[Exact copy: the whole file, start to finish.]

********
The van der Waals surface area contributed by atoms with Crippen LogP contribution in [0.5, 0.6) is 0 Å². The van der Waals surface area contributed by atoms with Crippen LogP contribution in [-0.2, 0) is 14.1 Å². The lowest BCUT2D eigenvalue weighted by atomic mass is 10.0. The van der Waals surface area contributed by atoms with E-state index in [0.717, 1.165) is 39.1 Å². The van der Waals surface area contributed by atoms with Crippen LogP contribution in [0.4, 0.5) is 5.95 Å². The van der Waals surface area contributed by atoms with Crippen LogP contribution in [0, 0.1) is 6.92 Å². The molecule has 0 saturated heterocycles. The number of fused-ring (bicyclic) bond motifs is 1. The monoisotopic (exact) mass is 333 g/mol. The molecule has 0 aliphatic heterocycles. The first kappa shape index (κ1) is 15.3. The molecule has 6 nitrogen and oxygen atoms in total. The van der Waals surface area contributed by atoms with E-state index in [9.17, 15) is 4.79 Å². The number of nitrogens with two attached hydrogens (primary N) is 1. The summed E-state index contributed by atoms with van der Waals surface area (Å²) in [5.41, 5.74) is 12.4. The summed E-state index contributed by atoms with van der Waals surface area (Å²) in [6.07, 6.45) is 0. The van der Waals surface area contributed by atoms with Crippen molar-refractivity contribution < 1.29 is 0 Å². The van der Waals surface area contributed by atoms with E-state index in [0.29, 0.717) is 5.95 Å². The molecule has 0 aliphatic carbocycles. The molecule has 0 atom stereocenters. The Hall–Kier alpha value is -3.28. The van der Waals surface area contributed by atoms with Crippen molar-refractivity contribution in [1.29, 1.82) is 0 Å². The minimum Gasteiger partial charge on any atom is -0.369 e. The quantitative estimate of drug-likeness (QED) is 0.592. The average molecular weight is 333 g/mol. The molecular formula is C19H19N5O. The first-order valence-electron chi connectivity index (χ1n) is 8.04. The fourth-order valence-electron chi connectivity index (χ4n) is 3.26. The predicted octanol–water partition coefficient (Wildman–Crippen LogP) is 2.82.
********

The van der Waals surface area contributed by atoms with Crippen LogP contribution in [0.5, 0.6) is 0 Å². The van der Waals surface area contributed by atoms with Crippen LogP contribution in [-0.2, 0) is 14.1 Å². The lowest BCUT2D eigenvalue weighted by atomic mass is 10.0. The van der Waals surface area contributed by atoms with E-state index in [0.717, 1.165) is 39.1 Å². The van der Waals surface area contributed by atoms with Crippen LogP contribution in [0.4, 0.5) is 5.95 Å². The van der Waals surface area contributed by atoms with Crippen LogP contribution in [0, 0.1) is 6.92 Å². The molecule has 0 saturated heterocycles. The number of fused-ring (bicyclic) bond motifs is 1. The monoisotopic (exact) mass is 333 g/mol. The molecule has 0 aliphatic heterocycles. The first kappa shape index (κ1) is 15.3. The molecule has 6 nitrogen and oxygen atoms in total. The van der Waals surface area contributed by atoms with E-state index in [9.17, 15) is 4.79 Å². The number of nitrogens with two attached hydrogens (primary N) is 1. The summed E-state index contributed by atoms with van der Waals surface area (Å²) in [5.41, 5.74) is 12.4. The summed E-state index contributed by atoms with van der Waals surface area (Å²) in [6.07, 6.45) is 0. The van der Waals surface area contributed by atoms with Crippen molar-refractivity contribution < 1.29 is 0 Å². The van der Waals surface area contributed by atoms with E-state index in [0.29, 0.717) is 5.95 Å². The molecule has 0 aliphatic carbocycles. The molecule has 0 atom stereocenters. The Hall–Kier alpha value is -3.28. The van der Waals surface area contributed by atoms with Crippen molar-refractivity contribution in [1.29, 1.82) is 0 Å². The minimum Gasteiger partial charge on any atom is -0.369 e. The quantitative estimate of drug-likeness (QED) is 0.592. The average molecular weight is 333 g/mol. The molecular formula is C19H19N5O. The first-order valence-electron chi connectivity index (χ1n) is 8.04. The fourth-order valence-electron chi connectivity index (χ4n) is 3.26. The predicted octanol–water partition coefficient (Wildman–Crippen LogP) is 2.82.